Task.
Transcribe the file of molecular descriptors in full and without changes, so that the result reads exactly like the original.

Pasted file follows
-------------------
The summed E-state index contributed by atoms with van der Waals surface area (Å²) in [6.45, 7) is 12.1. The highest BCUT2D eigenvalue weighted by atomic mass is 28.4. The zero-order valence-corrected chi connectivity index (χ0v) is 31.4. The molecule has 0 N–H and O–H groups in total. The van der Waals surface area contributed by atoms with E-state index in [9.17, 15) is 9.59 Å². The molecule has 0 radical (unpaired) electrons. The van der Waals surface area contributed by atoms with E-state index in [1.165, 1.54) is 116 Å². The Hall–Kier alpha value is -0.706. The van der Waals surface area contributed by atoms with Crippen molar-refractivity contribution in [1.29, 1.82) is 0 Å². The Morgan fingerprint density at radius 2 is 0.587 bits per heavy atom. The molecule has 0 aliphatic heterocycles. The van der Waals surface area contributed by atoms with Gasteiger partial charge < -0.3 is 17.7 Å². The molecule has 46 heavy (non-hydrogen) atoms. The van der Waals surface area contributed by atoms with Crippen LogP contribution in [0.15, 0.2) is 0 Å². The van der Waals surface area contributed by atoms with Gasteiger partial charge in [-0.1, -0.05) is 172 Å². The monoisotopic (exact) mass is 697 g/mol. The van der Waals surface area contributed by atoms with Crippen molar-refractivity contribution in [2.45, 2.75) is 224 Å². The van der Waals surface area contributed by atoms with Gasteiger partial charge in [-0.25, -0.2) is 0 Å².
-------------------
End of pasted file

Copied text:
The summed E-state index contributed by atoms with van der Waals surface area (Å²) in [6.45, 7) is 12.1. The highest BCUT2D eigenvalue weighted by atomic mass is 28.4. The zero-order valence-corrected chi connectivity index (χ0v) is 31.4. The molecule has 0 N–H and O–H groups in total. The van der Waals surface area contributed by atoms with E-state index in [9.17, 15) is 9.59 Å². The molecule has 0 radical (unpaired) electrons. The van der Waals surface area contributed by atoms with E-state index in [1.165, 1.54) is 116 Å². The Hall–Kier alpha value is -0.706. The van der Waals surface area contributed by atoms with Crippen molar-refractivity contribution in [1.29, 1.82) is 0 Å². The Morgan fingerprint density at radius 2 is 0.587 bits per heavy atom. The molecule has 0 aliphatic heterocycles. The van der Waals surface area contributed by atoms with Gasteiger partial charge < -0.3 is 17.7 Å². The molecule has 46 heavy (non-hydrogen) atoms. The van der Waals surface area contributed by atoms with Crippen LogP contribution in [0.15, 0.2) is 0 Å². The van der Waals surface area contributed by atoms with Gasteiger partial charge in [-0.1, -0.05) is 172 Å². The monoisotopic (exact) mass is 697 g/mol. The van der Waals surface area contributed by atoms with Crippen molar-refractivity contribution in [2.45, 2.75) is 224 Å². The van der Waals surface area contributed by atoms with Gasteiger partial charge in [-0.25, -0.2) is 0 Å².